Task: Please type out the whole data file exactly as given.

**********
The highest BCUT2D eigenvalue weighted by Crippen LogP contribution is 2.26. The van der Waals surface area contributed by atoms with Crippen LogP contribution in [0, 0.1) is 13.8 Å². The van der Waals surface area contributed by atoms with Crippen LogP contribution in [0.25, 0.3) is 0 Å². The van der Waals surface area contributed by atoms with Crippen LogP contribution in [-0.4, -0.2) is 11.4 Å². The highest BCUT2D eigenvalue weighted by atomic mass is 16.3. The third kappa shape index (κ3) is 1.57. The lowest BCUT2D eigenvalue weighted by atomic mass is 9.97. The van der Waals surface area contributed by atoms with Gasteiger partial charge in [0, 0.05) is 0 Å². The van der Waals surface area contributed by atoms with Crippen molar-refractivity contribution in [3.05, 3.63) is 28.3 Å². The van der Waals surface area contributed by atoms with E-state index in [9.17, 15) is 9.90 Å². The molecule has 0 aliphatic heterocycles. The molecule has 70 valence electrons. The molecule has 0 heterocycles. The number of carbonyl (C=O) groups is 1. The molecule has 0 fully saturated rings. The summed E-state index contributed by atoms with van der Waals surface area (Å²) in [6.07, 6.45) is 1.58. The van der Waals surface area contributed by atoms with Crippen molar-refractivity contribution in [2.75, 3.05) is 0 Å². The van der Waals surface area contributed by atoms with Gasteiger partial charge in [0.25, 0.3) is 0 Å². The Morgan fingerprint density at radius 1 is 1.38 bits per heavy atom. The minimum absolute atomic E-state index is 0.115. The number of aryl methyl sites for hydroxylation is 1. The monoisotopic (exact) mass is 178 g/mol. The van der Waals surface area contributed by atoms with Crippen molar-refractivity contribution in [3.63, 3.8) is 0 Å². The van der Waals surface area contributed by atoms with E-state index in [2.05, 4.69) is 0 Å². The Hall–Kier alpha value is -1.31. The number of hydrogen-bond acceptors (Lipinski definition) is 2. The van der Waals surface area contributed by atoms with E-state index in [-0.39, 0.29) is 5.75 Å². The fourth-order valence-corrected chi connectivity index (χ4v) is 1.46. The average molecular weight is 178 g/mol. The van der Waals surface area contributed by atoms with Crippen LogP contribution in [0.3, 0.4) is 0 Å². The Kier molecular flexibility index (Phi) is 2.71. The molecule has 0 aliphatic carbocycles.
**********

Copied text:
The highest BCUT2D eigenvalue weighted by Crippen LogP contribution is 2.26. The van der Waals surface area contributed by atoms with Crippen LogP contribution in [0, 0.1) is 13.8 Å². The van der Waals surface area contributed by atoms with Crippen LogP contribution in [0.25, 0.3) is 0 Å². The van der Waals surface area contributed by atoms with Crippen LogP contribution in [-0.4, -0.2) is 11.4 Å². The highest BCUT2D eigenvalue weighted by atomic mass is 16.3. The third kappa shape index (κ3) is 1.57. The lowest BCUT2D eigenvalue weighted by atomic mass is 9.97. The van der Waals surface area contributed by atoms with Gasteiger partial charge in [0, 0.05) is 0 Å². The van der Waals surface area contributed by atoms with Crippen molar-refractivity contribution in [3.05, 3.63) is 28.3 Å². The van der Waals surface area contributed by atoms with E-state index in [9.17, 15) is 9.90 Å². The molecule has 0 aliphatic heterocycles. The molecule has 70 valence electrons. The molecule has 0 heterocycles. The number of carbonyl (C=O) groups is 1. The molecule has 0 fully saturated rings. The summed E-state index contributed by atoms with van der Waals surface area (Å²) in [6.07, 6.45) is 1.58. The van der Waals surface area contributed by atoms with Crippen molar-refractivity contribution in [2.75, 3.05) is 0 Å². The van der Waals surface area contributed by atoms with Gasteiger partial charge in [0.25, 0.3) is 0 Å². The Morgan fingerprint density at radius 1 is 1.38 bits per heavy atom. The minimum absolute atomic E-state index is 0.115. The number of aryl methyl sites for hydroxylation is 1. The monoisotopic (exact) mass is 178 g/mol. The van der Waals surface area contributed by atoms with Crippen molar-refractivity contribution in [3.63, 3.8) is 0 Å². The van der Waals surface area contributed by atoms with E-state index in [2.05, 4.69) is 0 Å². The Hall–Kier alpha value is -1.31. The number of hydrogen-bond acceptors (Lipinski definition) is 2. The van der Waals surface area contributed by atoms with E-state index in [-0.39, 0.29) is 5.75 Å². The fourth-order valence-corrected chi connectivity index (χ4v) is 1.46. The average molecular weight is 178 g/mol. The van der Waals surface area contributed by atoms with Crippen LogP contribution in [0.3, 0.4) is 0 Å². The Kier molecular flexibility index (Phi) is 2.71. The molecule has 0 aliphatic carbocycles.